on 16 October 2003
This is the second in the trilogy of Elliott's lo-fi acoustic albums (the first being Roman Candle and the third being Either/Or) and is an excellent example of the man's talent.
Anyone who cannot stomach simplistic, raw production values might want to steer clear but with songs as strong as this, there is no need to dress them up in silk.
Elliott is an alternative artist but these songs also have a pop sensibility, making them accessible, despite the fact they are at times very dark and moving. He has a keen ear for a melody and never bores the listener. Just as well, as he relies mostly on just an acoustic guitar and his voice to convey his deep, tortured and at times, sweet, lyrics. To swamp his songs in swathes of instrumentation and production would be a shame anyway. This is songwriting at its purest.
Vocally he sounds like a gentle Kurt Cobain with a touch of the Beatles, and his guitar technique is up there with Nick Drake and Paul Simon. The man is sheer class, yet listening to this, it feels like a secret no-one else knows about. That is the intimacy of Smith's songwriting.
Standout tracks include Needle in the Hay, Southern Belle and Coming up Roses but there are many more nuggets of gold to be enjoyed. All in all, if you like your songs stripped bare and bleeding, you'll love this.
on 2 May 2010
I've been listening pretty much non-stop to Smith ever since I first discovered him a couple of years ago, sadly too late to ever see him perform. I had noticed his song needle in the hay, which kicks off this album, in Wes Anderson's film The Royal Tenenbaums, and been slightly intrigued, but I quickly forgot all about it. It wasn't until I read an article in Uncut magazine that I decided to investigate, and he turned out to be pretty much excactly what I was looking for; at the time I was getting really into virtuoso acoustic folk/blues guitarists, like Bert Jansch, Nick Drake, John Martyn etc, and much as I loved them I was kind of missing the pretty chorus melodies and structures of pop and rock music. Elliott Smith was both a classical-standard fingerpicker and a masterful tunesmith, his folky playing perfectly tempered by his obvious love of Elvis Costello, The Kinks, Big Star etc, and his voice, while delicate and sweet, betrays his background playing in punk and alternative rock bands. The best description I can come up with is a cross between the Nirvana unplugged album and Pink Moon by Drake; a lot of people have compared him to Neil Young, and I can kind of hear that too.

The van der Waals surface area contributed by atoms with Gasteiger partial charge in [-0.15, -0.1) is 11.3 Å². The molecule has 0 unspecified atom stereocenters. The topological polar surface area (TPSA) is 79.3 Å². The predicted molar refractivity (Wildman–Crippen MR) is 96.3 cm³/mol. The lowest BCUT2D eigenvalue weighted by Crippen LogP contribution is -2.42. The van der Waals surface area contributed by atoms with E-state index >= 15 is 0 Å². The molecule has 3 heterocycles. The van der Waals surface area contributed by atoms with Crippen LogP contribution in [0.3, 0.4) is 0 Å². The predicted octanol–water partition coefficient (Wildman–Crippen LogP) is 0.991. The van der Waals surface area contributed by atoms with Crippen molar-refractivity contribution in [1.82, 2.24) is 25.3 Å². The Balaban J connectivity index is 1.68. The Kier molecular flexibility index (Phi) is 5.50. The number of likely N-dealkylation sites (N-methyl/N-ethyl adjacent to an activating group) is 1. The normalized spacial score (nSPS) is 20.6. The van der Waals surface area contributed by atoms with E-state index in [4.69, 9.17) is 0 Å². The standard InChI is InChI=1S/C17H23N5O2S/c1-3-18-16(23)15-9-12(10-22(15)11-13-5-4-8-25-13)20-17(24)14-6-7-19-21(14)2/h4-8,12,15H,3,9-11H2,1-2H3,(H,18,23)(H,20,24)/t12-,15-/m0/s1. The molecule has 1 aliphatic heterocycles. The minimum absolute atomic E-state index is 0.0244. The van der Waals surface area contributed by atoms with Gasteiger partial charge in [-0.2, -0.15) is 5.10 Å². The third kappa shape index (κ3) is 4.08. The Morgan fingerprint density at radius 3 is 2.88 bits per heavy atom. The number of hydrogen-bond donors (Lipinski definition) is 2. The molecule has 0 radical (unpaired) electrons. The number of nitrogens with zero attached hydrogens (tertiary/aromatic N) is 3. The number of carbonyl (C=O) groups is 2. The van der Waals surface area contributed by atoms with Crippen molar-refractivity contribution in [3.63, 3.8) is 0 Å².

This is his second album, and was my first port of call; if you're new to him, it's an excellent point of entry, containing several of his most loved songs, like needle in the hay, christian brothers, clementine, southern belle, the biggest lie etc, and finds him in his early Kill Rock Stars (his label) phase, before he moved to a major and started playing around in big professional studios; while these later albums are excellent (the one upshot of Smith's short career is that he never made a bad album) I have always preferred the intimacy of these stark four track songs, with their demo sound quality and tape hiss, perhaps because outside of old delta blues records you rarely get to hear a true musical genius captured in such a lo fi way. Roman Candle and Either/Or are both similarly recorded, though the latter has a little more going on, with more frequent electric guitars, drums and keyboards, pointing to the direction he was to take on his next two albums. I recommend you buy this, and if you like it you should consider all his records essential purchases, including the two posthumous compilations From A Basement On The Hill and New Moon.
on 10 December 2010
To discover Elliott Smith is truly a life changing experience. Is that an exageration? I don't think so. It is like having a secret, that you have found something, that has eluded all but a relative few.
Be prepared to get taken to some pretty scary places on his 2nd album. Rarely does music transport you to a place in the same way that a good book does, but then rarely do you hear music as intense as this. Be prepared to go with Smith to the seedy side of town, downstairs to the dealer's place "this dirty retreat". Sit alone with Smith, the last to leave the bar, "they're waking you up to close the bar". Walk the streets at night "with a head full of stars". They are places you might not choose to go on your own, but it's OK to go there with Smith, they are the places he visits every day.
Although there is an underlying anger to this album that never surfaced on his first album, there are still the beautiful melodies and haunting lyrics, that no-one else has managed, before or since. This album for me, poses more questions than it answers, a case in point being The Biggest Lie. What it is remains a mystery, but then perhaps that is the point.